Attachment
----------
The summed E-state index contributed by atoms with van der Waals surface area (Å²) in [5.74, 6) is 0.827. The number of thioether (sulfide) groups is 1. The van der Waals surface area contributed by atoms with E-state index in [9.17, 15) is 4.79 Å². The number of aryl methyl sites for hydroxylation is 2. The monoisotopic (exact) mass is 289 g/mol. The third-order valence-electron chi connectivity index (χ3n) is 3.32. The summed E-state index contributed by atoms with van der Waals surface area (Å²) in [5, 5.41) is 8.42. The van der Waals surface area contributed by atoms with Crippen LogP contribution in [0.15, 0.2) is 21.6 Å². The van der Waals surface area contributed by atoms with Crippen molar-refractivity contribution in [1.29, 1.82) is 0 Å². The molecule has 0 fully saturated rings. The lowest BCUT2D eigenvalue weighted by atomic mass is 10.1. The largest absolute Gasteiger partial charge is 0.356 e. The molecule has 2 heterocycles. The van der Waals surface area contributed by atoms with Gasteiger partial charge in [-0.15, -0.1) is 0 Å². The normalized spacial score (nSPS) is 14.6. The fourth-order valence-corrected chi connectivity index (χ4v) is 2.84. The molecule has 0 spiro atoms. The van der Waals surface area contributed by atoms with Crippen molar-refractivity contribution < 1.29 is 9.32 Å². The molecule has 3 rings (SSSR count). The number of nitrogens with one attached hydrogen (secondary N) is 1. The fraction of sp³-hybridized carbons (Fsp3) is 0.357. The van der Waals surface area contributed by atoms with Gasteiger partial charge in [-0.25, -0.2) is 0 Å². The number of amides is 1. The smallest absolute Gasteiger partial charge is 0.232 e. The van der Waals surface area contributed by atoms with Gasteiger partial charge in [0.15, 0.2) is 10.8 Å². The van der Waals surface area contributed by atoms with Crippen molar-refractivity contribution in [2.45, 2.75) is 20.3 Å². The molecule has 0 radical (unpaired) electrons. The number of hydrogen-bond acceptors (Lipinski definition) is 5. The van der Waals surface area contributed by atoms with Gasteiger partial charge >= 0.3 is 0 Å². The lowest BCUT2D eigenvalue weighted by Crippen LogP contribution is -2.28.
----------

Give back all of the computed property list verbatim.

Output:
The summed E-state index contributed by atoms with van der Waals surface area (Å²) in [5.74, 6) is 0.827. The number of thioether (sulfide) groups is 1. The van der Waals surface area contributed by atoms with E-state index in [9.17, 15) is 4.79 Å². The number of aryl methyl sites for hydroxylation is 2. The monoisotopic (exact) mass is 289 g/mol. The third-order valence-electron chi connectivity index (χ3n) is 3.32. The summed E-state index contributed by atoms with van der Waals surface area (Å²) in [5, 5.41) is 8.42. The van der Waals surface area contributed by atoms with Crippen LogP contribution in [0.15, 0.2) is 21.6 Å². The van der Waals surface area contributed by atoms with Crippen molar-refractivity contribution in [1.29, 1.82) is 0 Å². The molecule has 0 fully saturated rings. The lowest BCUT2D eigenvalue weighted by atomic mass is 10.1. The largest absolute Gasteiger partial charge is 0.356 e. The molecule has 2 heterocycles. The van der Waals surface area contributed by atoms with Gasteiger partial charge in [-0.15, -0.1) is 0 Å². The normalized spacial score (nSPS) is 14.6. The fourth-order valence-corrected chi connectivity index (χ4v) is 2.84. The molecule has 0 spiro atoms. The van der Waals surface area contributed by atoms with Crippen molar-refractivity contribution < 1.29 is 9.32 Å². The molecule has 3 rings (SSSR count). The number of nitrogens with one attached hydrogen (secondary N) is 1. The fraction of sp³-hybridized carbons (Fsp3) is 0.357. The van der Waals surface area contributed by atoms with Gasteiger partial charge in [-0.25, -0.2) is 0 Å². The number of amides is 1. The smallest absolute Gasteiger partial charge is 0.232 e. The van der Waals surface area contributed by atoms with Gasteiger partial charge in [0.15, 0.2) is 10.8 Å². The van der Waals surface area contributed by atoms with Crippen molar-refractivity contribution in [2.45, 2.75) is 20.3 Å². The molecule has 0 radical (unpaired) electrons. The number of hydrogen-bond acceptors (Lipinski definition) is 5. The van der Waals surface area contributed by atoms with Gasteiger partial charge >= 0.3 is 0 Å². The lowest BCUT2D eigenvalue weighted by Crippen LogP contribution is -2.28.